Objectives and State-Of-The-Art

What we will call the PeleSuite is currently composed of 3 separate codes:

  • PelePhysics is a repository of physics databases and implementation code for use within the other Pele codes. In particular, the choice of chemistry and transport models as well as associated functions and capabilities are managed in PelePhysics.

  • PeleLM is an adaptive-mesh Low-Mach number hydrodynamics code for reacting flows. It has a sibling, PeleLMeX, that solves for the same type of flow using a subtly different numerical approach.

  • PeleC is an adaptive-mesh compressible hydrodynamics code for reacting flows.

All three codes rely on AMReX, which is a software frameworks that provides the data structure and enable massive parallelization.


PelePhysics (as well as the ChemDriver object of PeleLM ) used to rely upon DVODE [VODE1989] to perform the chemistry integration, no matter the problem at hand. DVODE is a very robust, but slightly outdated, variable-coefficient Ordinary Differential Equation (ODE) solver written in Fortran 77. At its core, it uses a direct dense linear solver. DVODE is very efficient in the resolution of small stiff systems of equations but can become prohibitively expensive when dealing with bigger systems of equations, such as those frequently encountered in combustion systems.

In recent years, the Sundials team at LLNL [LLNL2005] has been involved in the active development of a modern, C++ version, of DVODE called CVODE. CVODE implements the same functionalities as those available in DVODE, but offers much more flexibility through its user-friendly set of interface routines. Additionally, other linear solvers are available, such as iterative or sparse solvers which can prove to be very efficient in handling “larger” systems of equations.

The objective of this user-guide is to document the CVODE-based chemistry integration implemented in PelePhysics. Although it is possible to use CVODE in PeleC, the following is mainly intended for PeleLM users. This user-guide will cover:

  • ODE equations (reactor type)

  • Default settings (tolerances/order/…)

  • Linear solvers available –along with examples of performance

  • Setting-up a PelePhysics test case

How to naviguate this documentation

This section provides a short overview of the chemistry-related features of PelePhysics. For an in-depth discussion, relevant references to specific sections of this manuscript are given.

  • In PelePhysics, the user can select between two different reactor types. The first type is a constant volume reactor, were the choice of fixed variables are the internal energy and the density, to comply with PeleC transported variables. This reproduces what was originally implemented with DVODE in PelePhysics. A second reactor type formulated in terms of enthalpy and density has been put in place, to comply with PeleLM. Both reactors are available in DVODE (in fortran 90) and CVODE (in cpp). See sections The different reactors for additional details, and Activating the different CVODE solver options via the input files to see how to activate one or the other via the input files.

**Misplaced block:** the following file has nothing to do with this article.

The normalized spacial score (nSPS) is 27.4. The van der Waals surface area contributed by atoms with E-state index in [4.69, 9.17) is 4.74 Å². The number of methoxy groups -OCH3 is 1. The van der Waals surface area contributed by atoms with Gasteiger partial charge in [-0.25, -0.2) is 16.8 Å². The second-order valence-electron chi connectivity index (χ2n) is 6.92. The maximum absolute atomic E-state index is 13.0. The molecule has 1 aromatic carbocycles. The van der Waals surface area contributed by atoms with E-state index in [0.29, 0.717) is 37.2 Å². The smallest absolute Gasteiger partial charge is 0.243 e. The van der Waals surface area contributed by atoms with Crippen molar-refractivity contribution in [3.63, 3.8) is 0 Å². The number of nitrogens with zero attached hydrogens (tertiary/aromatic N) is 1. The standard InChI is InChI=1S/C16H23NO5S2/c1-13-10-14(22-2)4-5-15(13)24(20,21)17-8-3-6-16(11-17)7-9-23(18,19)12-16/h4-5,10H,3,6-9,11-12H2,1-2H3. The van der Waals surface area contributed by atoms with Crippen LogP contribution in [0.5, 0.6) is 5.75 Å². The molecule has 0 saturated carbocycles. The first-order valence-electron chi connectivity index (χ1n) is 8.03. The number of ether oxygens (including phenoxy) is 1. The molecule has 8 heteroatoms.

• With both reactors, it is possible to use an Analytical Jacobian (depending upon the choice of linear solver, see section Linear Algebra.)

  • Three different types of linear solvers are implemented, see section Linear Algebra for additional details, and Activating the different CVODE solver options via the input files to see how to make a selection:

    • a dense direct solver – with or without Analytical Jacobian

    • a sparse direct solver (requires the KLU library) – always requires an Analytical Jacobian

    • a couple of sparse iterative solvers from the GMRES family – preconditioned or not

  • Regression testings have been put in place in PelePhysics to test the CVODE integration. See section Validation of the CV reactor implementation in CVODE (with CANTERA) for validations, and section The ReactEval_C test case with CVODE in details for a step-by-step example.

  • A CVODE version running on GPU is also technically available but the documentation is a WIP. The interested user can contact code developers for additional information

  • PelePhysics uses an automatic chemistry-related routine generator: CEPTR. CEPTR is part of the sources of PelePhysics. With CEPTR, a unique chemistry file is generated for a specific kinetic scheme. Instructions to generate your own chemistry files (all you need are chemistry files in the famous Cantera yaml format) are discussed in section CEPTR: Chemistry Evaluation for Pele Through Recasting. Note that PelePhysics already offers a large choice of more than 20 different kinetic schemes.